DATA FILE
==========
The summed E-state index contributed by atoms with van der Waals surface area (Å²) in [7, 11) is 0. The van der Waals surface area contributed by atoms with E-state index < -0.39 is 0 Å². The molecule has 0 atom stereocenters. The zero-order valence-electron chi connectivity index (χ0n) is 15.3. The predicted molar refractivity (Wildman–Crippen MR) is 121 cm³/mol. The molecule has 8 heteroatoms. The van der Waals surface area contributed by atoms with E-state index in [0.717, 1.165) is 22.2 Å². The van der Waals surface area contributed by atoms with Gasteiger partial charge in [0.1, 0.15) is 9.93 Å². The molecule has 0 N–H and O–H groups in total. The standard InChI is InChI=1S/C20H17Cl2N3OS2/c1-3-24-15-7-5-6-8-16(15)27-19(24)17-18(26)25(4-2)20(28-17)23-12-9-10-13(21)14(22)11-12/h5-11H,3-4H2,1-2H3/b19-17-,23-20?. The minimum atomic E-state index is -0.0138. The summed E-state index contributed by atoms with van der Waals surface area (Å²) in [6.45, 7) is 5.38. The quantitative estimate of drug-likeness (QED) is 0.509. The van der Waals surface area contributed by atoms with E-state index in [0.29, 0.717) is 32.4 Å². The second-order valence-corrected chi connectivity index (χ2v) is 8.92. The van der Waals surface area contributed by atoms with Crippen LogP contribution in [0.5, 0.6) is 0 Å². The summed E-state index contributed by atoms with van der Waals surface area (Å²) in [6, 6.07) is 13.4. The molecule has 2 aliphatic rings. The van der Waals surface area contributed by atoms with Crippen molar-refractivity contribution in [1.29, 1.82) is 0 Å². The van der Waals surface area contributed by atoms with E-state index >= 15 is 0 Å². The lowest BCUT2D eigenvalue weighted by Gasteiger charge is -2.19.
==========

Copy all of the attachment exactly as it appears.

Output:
The summed E-state index contributed by atoms with van der Waals surface area (Å²) in [7, 11) is 0. The van der Waals surface area contributed by atoms with E-state index < -0.39 is 0 Å². The molecule has 0 atom stereocenters. The zero-order valence-electron chi connectivity index (χ0n) is 15.3. The predicted molar refractivity (Wildman–Crippen MR) is 121 cm³/mol. The molecule has 8 heteroatoms. The van der Waals surface area contributed by atoms with E-state index in [0.717, 1.165) is 22.2 Å². The van der Waals surface area contributed by atoms with Gasteiger partial charge in [0.1, 0.15) is 9.93 Å². The molecule has 0 N–H and O–H groups in total. The standard InChI is InChI=1S/C20H17Cl2N3OS2/c1-3-24-15-7-5-6-8-16(15)27-19(24)17-18(26)25(4-2)20(28-17)23-12-9-10-13(21)14(22)11-12/h5-11H,3-4H2,1-2H3/b19-17-,23-20?. The minimum atomic E-state index is -0.0138. The summed E-state index contributed by atoms with van der Waals surface area (Å²) in [6.45, 7) is 5.38. The quantitative estimate of drug-likeness (QED) is 0.509. The van der Waals surface area contributed by atoms with E-state index in [0.29, 0.717) is 32.4 Å². The second-order valence-corrected chi connectivity index (χ2v) is 8.92. The van der Waals surface area contributed by atoms with Crippen LogP contribution in [0.5, 0.6) is 0 Å². The summed E-state index contributed by atoms with van der Waals surface area (Å²) in [6, 6.07) is 13.4. The molecule has 2 aliphatic rings. The van der Waals surface area contributed by atoms with Crippen molar-refractivity contribution in [1.29, 1.82) is 0 Å². The van der Waals surface area contributed by atoms with E-state index >= 15 is 0 Å². The lowest BCUT2D eigenvalue weighted by Gasteiger charge is -2.19.